To James Maury
Montpr. May 23. 1822
I have successively rcd. all the letters, I believe, with wch. I have been favd. by your Firm.
My last crop of Tobo. was not a very good [one]. The Grasshoppers compleatly destroyed the first planting, and in a very great degree the second also: so that the Tobo. was small, and was necessarily cut, from the approach of Frost before it got to be fully ripe. Another consequence was, as usually happens to Tobo got late into the House, that it did not cure of a good colour. I sent it however to Richd. with an intention to ship it, if a tolerable Market could not be had there. Beyond my expectation, it sold pretty well, averaging $8½. 2 of the Hhds selling for $11.60 per hundred, and 1 for $11. The Mountain quality, notwithstandg. its defects, seemed to gain the particular attention of Purchasers.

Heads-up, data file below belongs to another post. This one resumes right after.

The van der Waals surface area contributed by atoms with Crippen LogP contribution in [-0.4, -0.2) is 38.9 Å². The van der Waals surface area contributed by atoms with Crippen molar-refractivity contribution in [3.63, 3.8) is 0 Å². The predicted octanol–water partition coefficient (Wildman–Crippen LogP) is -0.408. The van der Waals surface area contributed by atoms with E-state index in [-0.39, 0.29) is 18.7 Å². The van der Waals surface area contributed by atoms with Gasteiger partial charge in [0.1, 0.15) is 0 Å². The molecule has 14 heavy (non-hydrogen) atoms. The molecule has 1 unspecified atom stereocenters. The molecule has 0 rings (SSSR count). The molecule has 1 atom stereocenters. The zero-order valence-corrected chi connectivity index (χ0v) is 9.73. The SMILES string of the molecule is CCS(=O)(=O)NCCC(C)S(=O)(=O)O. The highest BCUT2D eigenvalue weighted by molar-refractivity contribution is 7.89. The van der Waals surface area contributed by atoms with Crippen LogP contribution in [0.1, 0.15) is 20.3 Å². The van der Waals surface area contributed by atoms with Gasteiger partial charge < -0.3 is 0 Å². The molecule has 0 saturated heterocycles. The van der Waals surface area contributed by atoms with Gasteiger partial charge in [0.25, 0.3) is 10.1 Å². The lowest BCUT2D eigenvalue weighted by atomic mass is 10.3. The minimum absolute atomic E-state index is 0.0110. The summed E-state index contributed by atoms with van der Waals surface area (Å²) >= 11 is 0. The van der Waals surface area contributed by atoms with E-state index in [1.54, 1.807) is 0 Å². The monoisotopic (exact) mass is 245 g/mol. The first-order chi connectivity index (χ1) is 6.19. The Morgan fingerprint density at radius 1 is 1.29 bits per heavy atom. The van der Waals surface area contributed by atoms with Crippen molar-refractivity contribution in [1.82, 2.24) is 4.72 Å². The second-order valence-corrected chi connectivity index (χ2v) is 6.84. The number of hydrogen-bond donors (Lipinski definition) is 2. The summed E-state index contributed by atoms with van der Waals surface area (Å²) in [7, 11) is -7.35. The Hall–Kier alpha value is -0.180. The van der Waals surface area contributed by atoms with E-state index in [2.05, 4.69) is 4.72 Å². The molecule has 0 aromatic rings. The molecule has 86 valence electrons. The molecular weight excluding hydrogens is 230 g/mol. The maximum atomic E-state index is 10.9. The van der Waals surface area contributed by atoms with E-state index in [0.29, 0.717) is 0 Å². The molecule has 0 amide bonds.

The sale of the preceding crop at Liverpool has indeed discouraged me from shipments. The tobacco of that year was greatly superior to what I sold in Richd. in size, in substance, and in colour, and yet it did not nett me $7 per hundred, which I was offered for it in Fredg. The rate of exchange only saved me from positive loss by not selling it there. Your son suggested that I should, enlarge the leaf of my Tobo. by planting the Big Frederick: but that is the very sort I have planted ever since I resumed the culture of Tobo. I can not help suspecting, that some prejudice sticks to the Rapk. Tobo. even when immediately shipped from James River.
It is too early in the season to speak of the planting prospects for the current year. Those of the Farmer in Virga & Maryd. are very unfavorable. The Winter was severe & with little snow & the Hessian fly has been very busy in our fields. I am not informed of the prospects in the ⟨W⟩heat States North of Maryd. With a continuance of my friend[ly] respects & good wishes to yourself & your Son